What is hip dysplasia?
Hip dysplasia is the result of a growth disorder whereby the socket portion does not fully cover the ball portion. This means the weight-bearing section of the hip joint is smaller than normal. Relative overpressure is created as a result, which leads to accelerated wear and tear of the cartilage. Complaints manifest in pain in the groin or on the outer side of the upper leg brought on by sudden movements or during or after exercising.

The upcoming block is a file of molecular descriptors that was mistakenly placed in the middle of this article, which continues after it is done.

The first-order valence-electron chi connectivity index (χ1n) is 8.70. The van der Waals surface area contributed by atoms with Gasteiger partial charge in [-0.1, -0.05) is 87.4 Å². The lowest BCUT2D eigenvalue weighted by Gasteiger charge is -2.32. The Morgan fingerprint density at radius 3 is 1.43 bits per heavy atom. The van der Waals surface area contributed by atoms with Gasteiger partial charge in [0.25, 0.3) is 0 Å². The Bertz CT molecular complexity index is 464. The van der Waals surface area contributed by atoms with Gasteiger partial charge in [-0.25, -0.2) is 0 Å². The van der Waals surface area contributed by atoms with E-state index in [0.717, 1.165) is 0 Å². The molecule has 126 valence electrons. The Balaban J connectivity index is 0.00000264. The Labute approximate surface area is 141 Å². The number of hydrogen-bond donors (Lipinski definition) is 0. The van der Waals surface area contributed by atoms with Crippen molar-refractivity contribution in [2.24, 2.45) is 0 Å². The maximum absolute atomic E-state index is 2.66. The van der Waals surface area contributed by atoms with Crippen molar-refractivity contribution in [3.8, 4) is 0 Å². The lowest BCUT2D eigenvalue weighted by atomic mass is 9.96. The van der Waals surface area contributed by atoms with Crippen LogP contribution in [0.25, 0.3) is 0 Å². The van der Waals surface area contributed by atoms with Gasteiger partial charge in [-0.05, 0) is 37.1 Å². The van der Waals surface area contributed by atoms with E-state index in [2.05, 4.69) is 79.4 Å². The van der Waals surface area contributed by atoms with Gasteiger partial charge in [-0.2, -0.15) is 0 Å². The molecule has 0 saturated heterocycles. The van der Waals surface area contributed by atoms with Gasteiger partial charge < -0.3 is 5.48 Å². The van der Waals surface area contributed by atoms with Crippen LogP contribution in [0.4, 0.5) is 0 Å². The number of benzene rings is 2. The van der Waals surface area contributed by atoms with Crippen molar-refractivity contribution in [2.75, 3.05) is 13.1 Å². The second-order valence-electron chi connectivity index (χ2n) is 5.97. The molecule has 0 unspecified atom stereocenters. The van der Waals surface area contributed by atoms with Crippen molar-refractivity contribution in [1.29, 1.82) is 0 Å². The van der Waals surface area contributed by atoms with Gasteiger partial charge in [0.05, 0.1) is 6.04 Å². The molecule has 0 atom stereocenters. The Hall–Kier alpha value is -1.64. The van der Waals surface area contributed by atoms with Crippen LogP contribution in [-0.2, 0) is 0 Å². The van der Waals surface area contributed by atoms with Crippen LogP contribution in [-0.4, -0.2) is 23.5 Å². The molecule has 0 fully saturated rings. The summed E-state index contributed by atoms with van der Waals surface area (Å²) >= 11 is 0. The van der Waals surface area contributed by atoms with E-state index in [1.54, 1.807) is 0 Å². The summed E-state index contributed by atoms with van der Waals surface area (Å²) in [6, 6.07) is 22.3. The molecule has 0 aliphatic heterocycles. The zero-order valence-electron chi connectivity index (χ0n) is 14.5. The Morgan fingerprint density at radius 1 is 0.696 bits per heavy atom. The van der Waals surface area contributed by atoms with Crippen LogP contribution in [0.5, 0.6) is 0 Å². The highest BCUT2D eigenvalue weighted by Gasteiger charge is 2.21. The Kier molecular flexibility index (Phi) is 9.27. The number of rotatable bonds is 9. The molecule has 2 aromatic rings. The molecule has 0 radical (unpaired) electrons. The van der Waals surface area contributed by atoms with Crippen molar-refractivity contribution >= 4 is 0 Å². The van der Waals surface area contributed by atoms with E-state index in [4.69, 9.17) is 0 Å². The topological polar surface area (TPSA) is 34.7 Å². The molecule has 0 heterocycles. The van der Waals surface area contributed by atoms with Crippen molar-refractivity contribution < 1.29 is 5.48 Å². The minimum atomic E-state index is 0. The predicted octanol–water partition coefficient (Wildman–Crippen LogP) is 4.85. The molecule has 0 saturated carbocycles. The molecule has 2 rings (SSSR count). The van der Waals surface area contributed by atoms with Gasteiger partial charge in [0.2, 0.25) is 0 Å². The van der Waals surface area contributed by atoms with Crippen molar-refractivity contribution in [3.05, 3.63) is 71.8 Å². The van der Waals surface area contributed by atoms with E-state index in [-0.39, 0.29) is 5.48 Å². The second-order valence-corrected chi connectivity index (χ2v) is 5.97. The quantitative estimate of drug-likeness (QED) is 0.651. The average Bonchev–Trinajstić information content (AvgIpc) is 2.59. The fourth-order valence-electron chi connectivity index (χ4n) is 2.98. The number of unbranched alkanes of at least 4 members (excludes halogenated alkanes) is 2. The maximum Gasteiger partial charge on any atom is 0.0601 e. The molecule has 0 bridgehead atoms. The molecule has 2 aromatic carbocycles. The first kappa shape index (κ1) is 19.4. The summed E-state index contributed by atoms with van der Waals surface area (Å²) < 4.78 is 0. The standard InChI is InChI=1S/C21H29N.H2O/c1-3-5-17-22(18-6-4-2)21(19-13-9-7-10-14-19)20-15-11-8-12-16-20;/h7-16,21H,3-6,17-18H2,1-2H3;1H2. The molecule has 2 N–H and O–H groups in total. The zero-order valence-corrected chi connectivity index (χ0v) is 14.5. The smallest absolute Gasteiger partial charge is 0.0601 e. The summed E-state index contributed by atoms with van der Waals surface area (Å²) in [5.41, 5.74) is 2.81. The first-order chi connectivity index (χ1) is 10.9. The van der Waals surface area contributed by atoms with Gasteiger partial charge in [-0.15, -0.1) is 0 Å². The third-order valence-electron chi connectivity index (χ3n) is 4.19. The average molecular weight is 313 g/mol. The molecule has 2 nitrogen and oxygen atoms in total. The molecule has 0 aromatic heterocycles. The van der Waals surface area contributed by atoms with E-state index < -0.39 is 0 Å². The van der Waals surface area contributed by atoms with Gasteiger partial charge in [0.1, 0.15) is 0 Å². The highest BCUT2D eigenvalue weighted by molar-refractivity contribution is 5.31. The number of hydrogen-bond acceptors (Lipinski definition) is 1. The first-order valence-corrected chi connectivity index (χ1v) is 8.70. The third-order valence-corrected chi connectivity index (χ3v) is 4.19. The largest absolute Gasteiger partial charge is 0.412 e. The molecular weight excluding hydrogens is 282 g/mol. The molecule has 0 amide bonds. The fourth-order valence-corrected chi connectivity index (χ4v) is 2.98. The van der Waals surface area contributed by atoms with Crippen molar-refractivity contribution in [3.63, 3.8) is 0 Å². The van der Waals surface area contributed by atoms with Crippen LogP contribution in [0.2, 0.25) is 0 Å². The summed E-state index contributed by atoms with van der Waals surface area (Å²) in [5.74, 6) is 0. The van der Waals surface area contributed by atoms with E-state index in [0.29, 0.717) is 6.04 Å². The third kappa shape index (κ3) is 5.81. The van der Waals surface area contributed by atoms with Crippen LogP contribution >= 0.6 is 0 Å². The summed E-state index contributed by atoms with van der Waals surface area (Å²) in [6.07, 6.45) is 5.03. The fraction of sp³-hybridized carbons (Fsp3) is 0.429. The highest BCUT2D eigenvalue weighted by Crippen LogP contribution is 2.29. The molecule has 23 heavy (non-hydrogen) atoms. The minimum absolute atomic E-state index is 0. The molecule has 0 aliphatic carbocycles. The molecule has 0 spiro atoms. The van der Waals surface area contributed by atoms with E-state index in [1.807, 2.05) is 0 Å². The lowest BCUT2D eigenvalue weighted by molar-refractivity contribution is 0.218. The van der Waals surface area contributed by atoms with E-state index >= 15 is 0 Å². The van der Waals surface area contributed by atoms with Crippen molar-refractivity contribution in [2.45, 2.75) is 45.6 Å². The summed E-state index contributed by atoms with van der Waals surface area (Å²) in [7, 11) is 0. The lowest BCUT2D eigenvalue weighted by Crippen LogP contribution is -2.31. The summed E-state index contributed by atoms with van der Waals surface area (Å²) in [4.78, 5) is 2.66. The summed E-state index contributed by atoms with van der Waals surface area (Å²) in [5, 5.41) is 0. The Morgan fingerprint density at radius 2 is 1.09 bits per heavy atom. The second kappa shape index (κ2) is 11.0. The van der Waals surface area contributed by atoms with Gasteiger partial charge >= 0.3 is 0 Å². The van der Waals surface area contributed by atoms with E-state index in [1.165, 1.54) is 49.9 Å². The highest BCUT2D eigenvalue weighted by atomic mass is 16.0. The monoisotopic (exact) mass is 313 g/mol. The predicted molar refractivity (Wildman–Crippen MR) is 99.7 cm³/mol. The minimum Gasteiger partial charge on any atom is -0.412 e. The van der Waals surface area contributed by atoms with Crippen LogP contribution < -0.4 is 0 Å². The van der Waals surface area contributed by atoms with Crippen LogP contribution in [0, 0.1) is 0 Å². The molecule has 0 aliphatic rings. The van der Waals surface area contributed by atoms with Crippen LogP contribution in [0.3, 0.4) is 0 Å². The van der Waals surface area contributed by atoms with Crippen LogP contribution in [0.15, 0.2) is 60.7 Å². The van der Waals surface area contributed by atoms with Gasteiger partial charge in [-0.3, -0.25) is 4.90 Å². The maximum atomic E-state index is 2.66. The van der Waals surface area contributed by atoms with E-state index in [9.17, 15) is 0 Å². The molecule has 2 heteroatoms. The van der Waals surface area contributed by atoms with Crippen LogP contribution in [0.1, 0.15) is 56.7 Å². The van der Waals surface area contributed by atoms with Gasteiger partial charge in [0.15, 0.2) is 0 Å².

In an early stage, hip dysplasia can be treated by periacetabular osteotomy. This is only possible if the joint still has good mobility, if the femoral head has not flattened and there are no visible signs of osteoarthritis revealed by an X-ray. During this procedure the hip socket is detached from the pelvis and rotated around the femoral head and then re-attached. The procedure is performed to reduce pain, improve the distribution of pressure on the cartilage and therefore prevent premature osteoarthritis. It should be noted that it is an invasive procedure that requires a three to six-month recovery period. In an advanced stage, with the presence of pronounced osteoarthritis, the final treatment involves a total hip replacement.